26-27. Generally speaking, literature review supports the value of Hypnosis in analgesia and stress reduction in a number of disorders, whether following the dissociative formulation (Miller, 1986) or a social psychology approach (Noland, 1987).


28-29. In studies by Maher-Loughnan (1962, 1970), Hypnosis was shown to alleviate the subjective distress of patients with asthma. This change was measured either by the number of attacks or the amount of medication that was needed when compared to supportive therapy.

  1. In further study by Maher-Loughnan (1970) asthmatic subjects were randomly assigned to either Hypnosis or relaxation therapy. The results showed both treatment modalities of benefit to the patients, but the improvement in the Hypnotherapy group was significantly greater. There was a peak of improvement between the seventh and twelfth weeks of treatment. In addition, only the Hypnotic subjects showed improvement in physiologic measures of respiration (forced expiratory volume).
  2. Ewer and Stewart (1986) reported a randomized control trial of Hypnosis in patients with moderate asthma. Patients with a high Hypnotic susceptibility showed a 74.9% improvement in bronchial hyper-responsiveness (to methacholine challenge), a 5.5% increase in peak expiratory flow rate, a 26.2% decrease in the use of bronchodilator and a 41% improvement in daily ratings outside of the clinic. Twelve patients with a high Hypnotic susceptibility score showed a 75% improvement. However, a control group of 17 patients and a second group of 10 patients with a low level of Hypnotic susceptibility showed no change in either objective or subjective measures.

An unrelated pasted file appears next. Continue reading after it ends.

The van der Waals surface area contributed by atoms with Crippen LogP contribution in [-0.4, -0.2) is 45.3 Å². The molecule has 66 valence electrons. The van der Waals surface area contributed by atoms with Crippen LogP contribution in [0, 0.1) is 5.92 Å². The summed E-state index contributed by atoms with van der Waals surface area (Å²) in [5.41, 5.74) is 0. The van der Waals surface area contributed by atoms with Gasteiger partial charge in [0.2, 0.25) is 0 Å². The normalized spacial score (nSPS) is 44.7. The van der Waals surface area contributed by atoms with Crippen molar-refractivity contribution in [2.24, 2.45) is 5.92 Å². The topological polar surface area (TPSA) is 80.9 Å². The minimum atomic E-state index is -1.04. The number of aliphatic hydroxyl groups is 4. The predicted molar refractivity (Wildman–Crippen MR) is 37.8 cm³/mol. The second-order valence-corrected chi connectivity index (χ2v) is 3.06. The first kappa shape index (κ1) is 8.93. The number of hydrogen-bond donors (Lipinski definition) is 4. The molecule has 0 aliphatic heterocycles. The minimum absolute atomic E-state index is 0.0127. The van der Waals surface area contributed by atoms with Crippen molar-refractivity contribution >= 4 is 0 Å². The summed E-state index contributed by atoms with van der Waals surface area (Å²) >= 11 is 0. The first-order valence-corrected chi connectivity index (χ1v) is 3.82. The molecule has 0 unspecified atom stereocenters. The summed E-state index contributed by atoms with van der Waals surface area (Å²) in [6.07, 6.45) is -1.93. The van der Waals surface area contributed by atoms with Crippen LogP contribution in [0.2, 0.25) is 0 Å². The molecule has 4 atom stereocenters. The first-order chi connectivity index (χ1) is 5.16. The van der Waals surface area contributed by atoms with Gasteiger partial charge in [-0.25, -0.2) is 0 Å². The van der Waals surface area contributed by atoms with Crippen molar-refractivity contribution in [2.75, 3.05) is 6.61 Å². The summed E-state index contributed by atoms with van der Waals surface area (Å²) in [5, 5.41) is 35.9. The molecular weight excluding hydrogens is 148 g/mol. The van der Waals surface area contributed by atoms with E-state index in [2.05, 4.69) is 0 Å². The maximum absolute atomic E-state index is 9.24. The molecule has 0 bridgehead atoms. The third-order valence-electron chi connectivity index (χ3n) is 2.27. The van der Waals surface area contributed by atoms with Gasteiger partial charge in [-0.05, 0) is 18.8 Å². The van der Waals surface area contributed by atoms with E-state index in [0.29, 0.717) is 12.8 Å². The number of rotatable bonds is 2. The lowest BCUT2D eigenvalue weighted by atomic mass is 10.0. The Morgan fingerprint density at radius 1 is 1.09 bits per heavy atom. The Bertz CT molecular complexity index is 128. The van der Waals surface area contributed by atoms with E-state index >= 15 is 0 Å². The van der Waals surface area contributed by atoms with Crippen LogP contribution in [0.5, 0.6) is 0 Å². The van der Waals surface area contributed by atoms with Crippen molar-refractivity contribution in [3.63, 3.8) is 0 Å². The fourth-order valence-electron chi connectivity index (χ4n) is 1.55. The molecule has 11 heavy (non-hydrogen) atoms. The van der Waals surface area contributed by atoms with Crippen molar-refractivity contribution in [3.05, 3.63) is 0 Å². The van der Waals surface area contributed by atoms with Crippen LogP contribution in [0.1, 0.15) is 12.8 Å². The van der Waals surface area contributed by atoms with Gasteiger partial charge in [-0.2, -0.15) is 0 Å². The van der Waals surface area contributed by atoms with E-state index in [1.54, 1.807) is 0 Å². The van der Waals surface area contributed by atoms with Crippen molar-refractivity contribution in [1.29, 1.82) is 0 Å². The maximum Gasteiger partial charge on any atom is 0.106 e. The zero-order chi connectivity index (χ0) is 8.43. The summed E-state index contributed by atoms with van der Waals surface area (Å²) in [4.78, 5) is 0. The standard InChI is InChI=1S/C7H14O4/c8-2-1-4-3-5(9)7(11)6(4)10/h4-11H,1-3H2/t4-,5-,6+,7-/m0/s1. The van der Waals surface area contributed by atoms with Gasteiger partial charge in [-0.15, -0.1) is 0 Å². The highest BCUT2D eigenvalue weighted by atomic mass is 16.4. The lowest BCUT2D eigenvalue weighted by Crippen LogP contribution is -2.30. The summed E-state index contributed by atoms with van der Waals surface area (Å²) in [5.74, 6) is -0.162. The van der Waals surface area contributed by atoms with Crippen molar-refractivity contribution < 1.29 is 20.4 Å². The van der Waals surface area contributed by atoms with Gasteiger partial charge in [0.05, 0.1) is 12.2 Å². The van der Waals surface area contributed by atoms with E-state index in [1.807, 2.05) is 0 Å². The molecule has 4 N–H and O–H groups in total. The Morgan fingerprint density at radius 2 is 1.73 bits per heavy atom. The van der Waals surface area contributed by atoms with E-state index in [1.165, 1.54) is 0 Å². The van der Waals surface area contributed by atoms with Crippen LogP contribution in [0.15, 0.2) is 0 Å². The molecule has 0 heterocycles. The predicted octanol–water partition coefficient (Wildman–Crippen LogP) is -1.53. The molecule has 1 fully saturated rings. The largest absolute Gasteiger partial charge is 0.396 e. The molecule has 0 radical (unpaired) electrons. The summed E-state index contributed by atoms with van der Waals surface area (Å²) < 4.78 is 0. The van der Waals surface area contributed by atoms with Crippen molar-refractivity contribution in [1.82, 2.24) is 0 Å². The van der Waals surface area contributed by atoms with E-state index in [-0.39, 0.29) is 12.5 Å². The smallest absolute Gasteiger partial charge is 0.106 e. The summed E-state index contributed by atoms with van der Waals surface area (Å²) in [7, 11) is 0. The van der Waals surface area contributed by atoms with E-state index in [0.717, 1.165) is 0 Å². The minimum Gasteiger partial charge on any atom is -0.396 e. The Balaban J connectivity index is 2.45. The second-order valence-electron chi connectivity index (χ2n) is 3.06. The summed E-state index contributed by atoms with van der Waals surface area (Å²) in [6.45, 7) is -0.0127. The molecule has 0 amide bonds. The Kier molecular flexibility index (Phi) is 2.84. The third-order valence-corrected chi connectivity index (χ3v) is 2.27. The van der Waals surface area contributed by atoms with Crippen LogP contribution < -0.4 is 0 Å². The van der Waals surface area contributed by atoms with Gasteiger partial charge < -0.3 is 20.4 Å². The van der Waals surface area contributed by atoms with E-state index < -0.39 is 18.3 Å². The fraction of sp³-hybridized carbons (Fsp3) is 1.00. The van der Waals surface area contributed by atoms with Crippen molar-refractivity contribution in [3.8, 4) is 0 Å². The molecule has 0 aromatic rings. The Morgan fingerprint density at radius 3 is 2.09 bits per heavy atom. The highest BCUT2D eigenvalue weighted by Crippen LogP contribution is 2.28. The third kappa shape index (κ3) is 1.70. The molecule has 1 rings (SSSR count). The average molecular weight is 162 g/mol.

3. A study by Olness (1985) showed that children trained in self-Hypnosis could significantly alter their tissue levels of oxygen as measured by transcutaneous PO2 measures.


  1. Hypnosis strengthens the disease-fighting capacity of two types of immune cells, reports Patricia Ruzyla-Smith and her co-workers at Washington State University in Pullman. Thirty-three college students who achieved a Hypnotic trance easily and 32 students who had great difficulty doing so were recruited for the study. Students who underwent Hypnosis displayed larger jumps in two important classes of white blood cells than participants who received relaxation or no method. The greatest immune enhancement occurred among highly Hypnotizable students in the Hypnosis group.


34-35. Whorwell (1984) reported successful treatment of Irritable Bowel Syndrome using Hypnosis in a controlled study of a group of patients who had a severe chronic form of the disorder and had not responded to conventional therapies. Patients were randomly allocated to either psychotherapy or Hypnotherapy groups. The psychotherapy patients showed a significant improvement in measures of pain, distension and in general well-being despite a lack of change in bowel habit. In contrast, the Hypnotherapy patients showed a dramatic improvement in all measures which persisted at a two-year follow-up. (Whorwell, 1987). Hypnotherapy, including suggestions for improved gastrointestinal function and pain reduction, was significantly better than Hypnosis for simple deep muscle relaxation.